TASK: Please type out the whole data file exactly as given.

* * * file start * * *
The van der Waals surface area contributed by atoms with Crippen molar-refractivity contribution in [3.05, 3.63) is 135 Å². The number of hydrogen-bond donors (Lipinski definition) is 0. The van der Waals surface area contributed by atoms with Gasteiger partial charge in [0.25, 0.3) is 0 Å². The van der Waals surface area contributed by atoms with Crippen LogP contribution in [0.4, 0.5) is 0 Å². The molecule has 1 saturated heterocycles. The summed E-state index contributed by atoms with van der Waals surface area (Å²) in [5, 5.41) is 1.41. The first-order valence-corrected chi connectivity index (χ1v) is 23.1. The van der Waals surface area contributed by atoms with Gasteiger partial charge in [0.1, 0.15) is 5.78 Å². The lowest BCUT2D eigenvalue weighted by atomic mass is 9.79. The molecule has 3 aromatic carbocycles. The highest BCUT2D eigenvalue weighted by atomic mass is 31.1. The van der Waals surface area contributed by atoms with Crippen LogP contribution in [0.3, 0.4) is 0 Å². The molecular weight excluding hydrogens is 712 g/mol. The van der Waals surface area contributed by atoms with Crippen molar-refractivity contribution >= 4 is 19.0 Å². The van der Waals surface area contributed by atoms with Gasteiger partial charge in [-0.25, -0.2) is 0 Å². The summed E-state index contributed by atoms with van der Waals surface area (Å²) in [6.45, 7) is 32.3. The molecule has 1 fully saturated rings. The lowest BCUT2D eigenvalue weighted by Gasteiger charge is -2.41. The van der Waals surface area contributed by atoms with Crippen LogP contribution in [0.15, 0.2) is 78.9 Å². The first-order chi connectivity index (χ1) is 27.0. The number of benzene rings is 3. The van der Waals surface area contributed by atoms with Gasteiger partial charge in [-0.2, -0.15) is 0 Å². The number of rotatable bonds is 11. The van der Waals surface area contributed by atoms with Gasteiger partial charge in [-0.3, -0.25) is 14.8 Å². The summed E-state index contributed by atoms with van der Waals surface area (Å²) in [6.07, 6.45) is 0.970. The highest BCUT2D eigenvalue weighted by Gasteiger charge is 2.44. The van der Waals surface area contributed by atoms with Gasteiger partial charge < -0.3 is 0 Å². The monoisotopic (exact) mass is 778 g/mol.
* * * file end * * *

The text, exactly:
The van der Waals surface area contributed by atoms with Crippen molar-refractivity contribution in [3.05, 3.63) is 135 Å². The number of hydrogen-bond donors (Lipinski definition) is 0. The van der Waals surface area contributed by atoms with Gasteiger partial charge in [0.25, 0.3) is 0 Å². The van der Waals surface area contributed by atoms with Crippen LogP contribution in [0.4, 0.5) is 0 Å². The molecule has 1 saturated heterocycles. The summed E-state index contributed by atoms with van der Waals surface area (Å²) in [5, 5.41) is 1.41. The first-order valence-corrected chi connectivity index (χ1v) is 23.1. The van der Waals surface area contributed by atoms with Gasteiger partial charge in [0.1, 0.15) is 5.78 Å². The lowest BCUT2D eigenvalue weighted by atomic mass is 9.79. The molecule has 3 aromatic carbocycles. The highest BCUT2D eigenvalue weighted by atomic mass is 31.1. The van der Waals surface area contributed by atoms with Crippen LogP contribution in [0.3, 0.4) is 0 Å². The molecular weight excluding hydrogens is 712 g/mol. The van der Waals surface area contributed by atoms with Crippen molar-refractivity contribution >= 4 is 19.0 Å². The van der Waals surface area contributed by atoms with Gasteiger partial charge in [-0.25, -0.2) is 0 Å². The summed E-state index contributed by atoms with van der Waals surface area (Å²) in [6.45, 7) is 32.3. The molecule has 1 fully saturated rings. The lowest BCUT2D eigenvalue weighted by Gasteiger charge is -2.41. The van der Waals surface area contributed by atoms with Crippen LogP contribution in [0.15, 0.2) is 78.9 Å². The first-order chi connectivity index (χ1) is 27.0. The number of benzene rings is 3. The van der Waals surface area contributed by atoms with Gasteiger partial charge in [-0.2, -0.15) is 0 Å². The number of rotatable bonds is 11. The van der Waals surface area contributed by atoms with Gasteiger partial charge in [-0.3, -0.25) is 14.8 Å². The summed E-state index contributed by atoms with van der Waals surface area (Å²) in [6.07, 6.45) is 0.970. The highest BCUT2D eigenvalue weighted by Gasteiger charge is 2.44. The van der Waals surface area contributed by atoms with Gasteiger partial charge < -0.3 is 0 Å². The monoisotopic (exact) mass is 778 g/mol.